I’ve received some good reviews over the last year for the release of my last album “Nero” and my new album “Koffer” that will be released on Nov. 18th. It always feels good to hear that someone likes what you do.  It’s also good to get a bad review every now and then. That makes the reviews feel less like attendance prizes and more like an honest attempt to evaluate your work. Sometimes journalists just give bad reviews to build up a facade that they are actually critically listening. That’s like someone writing songs to build up the facade that they’re an artists. Those people should get out of the way and get a different job. For the most part though, reviews don’t change that much for me or any real artists. What matters to me is my audience. I care much more about the people who come to my concerts and buy my albums than I care about journalists. I wouldn’t be able to do what I do without my audience. I’d probably be just about the same without journalists.

You are starting your tour for nearly four weeks. Is there any new experience you want to gain during this tour again?

I’m on tour all of the time. To be honest, I don’t expect any new experiences. I’d just be happy if some people come to the shows, the venues treat us well, no one in the band gets sick, and we don’t get any speeding tickets. Of course I’m looking forward to playing a few news songs with some musicians who I’ve never played with before too. We’re playing with an Icelandic bass player. I guess it’ll be a new experience if I’m able to pronounce his name properly by the end of the tour.
Ian Fisher im Interview beim Soundkartell

Ian Fisher im Interview beim Soundkartell

The source of your inspiration are your experiences you make while you are on tour, living in Berlin, Munich and Vienna. This is always a very personal piece of yourself in your songs. Is there any experience you are afraid of that you will make and you have to handle with in your songs?

I haven’t written about the death of anyone close to me in a long time. I hope that I don’t have to write about that again anytime soon.

A few years ago you told me that “the path you took to become a professional musician was a long and blurry one. How difficult is it to be really thankful to all the good things that happened to you since the last couple of years?

There’s still such a long way to go. Yes, some good things have happened over the last few years, but nothing happened that I didn’t work my ass off for and nothing will happen in the future if I don’t continue to work for it. Maybe I’ll realize one day what I have to be thankful for if something substantial changes in my career for the better or worse. It’s mostly subtle changes though. It’s often hard to tell you’re moving forward when you’re just taking baby steps. At least it’s forward though. I’m thankful for that and for the people who have helped and continue to help along the way.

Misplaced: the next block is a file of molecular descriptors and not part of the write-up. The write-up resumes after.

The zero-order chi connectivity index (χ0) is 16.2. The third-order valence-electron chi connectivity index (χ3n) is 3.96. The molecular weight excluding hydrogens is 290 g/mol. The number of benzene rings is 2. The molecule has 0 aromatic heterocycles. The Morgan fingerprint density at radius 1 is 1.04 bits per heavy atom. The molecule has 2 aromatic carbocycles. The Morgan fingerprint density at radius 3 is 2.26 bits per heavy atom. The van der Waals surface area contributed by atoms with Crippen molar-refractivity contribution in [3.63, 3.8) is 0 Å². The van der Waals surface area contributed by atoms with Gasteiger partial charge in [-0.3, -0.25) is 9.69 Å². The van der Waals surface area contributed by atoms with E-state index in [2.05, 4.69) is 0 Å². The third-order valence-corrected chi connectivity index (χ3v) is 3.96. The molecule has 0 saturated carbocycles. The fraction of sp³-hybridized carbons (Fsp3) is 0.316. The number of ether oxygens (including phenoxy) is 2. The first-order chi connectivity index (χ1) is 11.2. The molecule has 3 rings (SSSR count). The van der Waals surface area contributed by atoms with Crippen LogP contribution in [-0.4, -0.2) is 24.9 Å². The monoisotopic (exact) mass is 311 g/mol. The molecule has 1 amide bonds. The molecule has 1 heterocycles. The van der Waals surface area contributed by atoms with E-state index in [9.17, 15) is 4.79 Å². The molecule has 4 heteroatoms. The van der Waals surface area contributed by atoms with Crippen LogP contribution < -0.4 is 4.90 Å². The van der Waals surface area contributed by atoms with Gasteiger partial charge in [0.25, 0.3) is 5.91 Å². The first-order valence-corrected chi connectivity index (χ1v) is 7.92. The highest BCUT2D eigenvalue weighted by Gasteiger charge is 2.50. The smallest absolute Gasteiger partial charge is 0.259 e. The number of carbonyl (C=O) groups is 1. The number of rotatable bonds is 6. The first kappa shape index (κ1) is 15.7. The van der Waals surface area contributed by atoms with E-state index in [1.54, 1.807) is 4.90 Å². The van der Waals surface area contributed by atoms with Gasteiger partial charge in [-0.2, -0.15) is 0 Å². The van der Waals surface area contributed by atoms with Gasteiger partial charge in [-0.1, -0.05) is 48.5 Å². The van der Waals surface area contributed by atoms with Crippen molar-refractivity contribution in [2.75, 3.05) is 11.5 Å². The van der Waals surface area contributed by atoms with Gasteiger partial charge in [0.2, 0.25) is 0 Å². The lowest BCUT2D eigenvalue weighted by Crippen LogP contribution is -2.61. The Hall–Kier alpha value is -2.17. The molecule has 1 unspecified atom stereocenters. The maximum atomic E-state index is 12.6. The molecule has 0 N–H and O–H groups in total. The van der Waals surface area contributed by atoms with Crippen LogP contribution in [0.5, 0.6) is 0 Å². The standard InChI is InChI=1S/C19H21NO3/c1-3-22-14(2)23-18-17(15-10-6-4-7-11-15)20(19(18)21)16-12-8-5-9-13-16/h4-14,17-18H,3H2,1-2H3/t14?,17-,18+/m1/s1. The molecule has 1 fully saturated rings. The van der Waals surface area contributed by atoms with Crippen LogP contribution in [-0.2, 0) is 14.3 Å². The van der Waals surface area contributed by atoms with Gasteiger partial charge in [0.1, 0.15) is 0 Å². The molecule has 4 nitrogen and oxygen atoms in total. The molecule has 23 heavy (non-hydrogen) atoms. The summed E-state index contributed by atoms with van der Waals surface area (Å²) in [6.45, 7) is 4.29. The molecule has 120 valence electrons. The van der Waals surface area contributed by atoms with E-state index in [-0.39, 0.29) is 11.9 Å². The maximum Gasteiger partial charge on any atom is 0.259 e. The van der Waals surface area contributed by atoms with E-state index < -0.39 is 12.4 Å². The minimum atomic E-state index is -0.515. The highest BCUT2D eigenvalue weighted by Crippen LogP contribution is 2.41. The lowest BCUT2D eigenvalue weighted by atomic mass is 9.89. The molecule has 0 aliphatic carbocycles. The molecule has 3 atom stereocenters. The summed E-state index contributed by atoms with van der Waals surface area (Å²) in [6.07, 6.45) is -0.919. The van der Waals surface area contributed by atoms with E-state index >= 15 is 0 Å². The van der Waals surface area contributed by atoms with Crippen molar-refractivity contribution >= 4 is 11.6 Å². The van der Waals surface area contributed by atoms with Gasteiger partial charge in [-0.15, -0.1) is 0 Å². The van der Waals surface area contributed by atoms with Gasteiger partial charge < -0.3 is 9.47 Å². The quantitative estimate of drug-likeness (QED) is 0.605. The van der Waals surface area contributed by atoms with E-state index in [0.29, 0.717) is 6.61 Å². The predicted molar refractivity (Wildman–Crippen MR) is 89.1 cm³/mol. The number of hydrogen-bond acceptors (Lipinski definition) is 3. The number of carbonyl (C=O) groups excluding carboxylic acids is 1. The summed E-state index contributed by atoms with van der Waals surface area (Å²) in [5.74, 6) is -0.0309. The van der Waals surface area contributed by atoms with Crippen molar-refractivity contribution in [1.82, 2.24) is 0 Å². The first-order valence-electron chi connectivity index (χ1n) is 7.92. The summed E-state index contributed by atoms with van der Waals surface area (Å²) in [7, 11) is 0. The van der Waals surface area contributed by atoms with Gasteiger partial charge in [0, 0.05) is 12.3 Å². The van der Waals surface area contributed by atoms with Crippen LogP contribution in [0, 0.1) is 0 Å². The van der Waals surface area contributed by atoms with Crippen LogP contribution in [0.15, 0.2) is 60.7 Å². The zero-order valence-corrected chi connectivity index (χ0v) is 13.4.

I think Ian you are a perfect example for an artist who has a very individual way becoming a musician in comparison to other artists like Jack Garratt where everything went very straight ahead. When you look back to younger artists: Are you afraid that the individuality will get lost?

I don’t know who Jack Garratt is. If you say he has some kind of Hollywood script of a musical career, then I’m fine with not knowing who he is. My guess is that, like all major label artists, a PR company embellished the hell out of his story. I bet my clusterfuck of biography would sound like a fairytale too with a few hundred thousand dollar press campaign behind it. I’m not afraid of artists losing their individuality by the way. If they don’t have individuality, then they aren’t artists.

What is your personal “recipe” to conserve the fact that “Ian Fisher” will keep “real Ian Fisher” without getting rigid or something?

There’s no difference between the “me” on stages and in my songs and the “me” that’s sitting on this train writing this interview and I’ve lost faith in any form of recipes for anything. I’ll change. It’s human. I’m fine with that.



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präsentiert von ByteFM, Kultmucke, Intro, Tape.TV & AskHelmut
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24.11. Wattens (AT) – Gasthof Neuwirt
25.11. Steyr (AT) – Röda
26.11. Wien (AT) – Bluebird Festival
27.11. Waldviertel (AT) – Salon Ditta
30.11. München – Feierwerk / Hansa 39
01.12. Dresden – Ostpol
02.12. Halle – Brohmers
03.12. Berlin – Badehaus
05.12. Hamburg – Kleiner Donner
06.12. Erfurt – Museumskeller
07.12. Darmstadt – Frischzelle
08.12. Michelstadt – Unterholz
09.12. Köln – Blueshell
10.12. Mainz – Schon Schön
11.12. Bielefeld – Falkdendom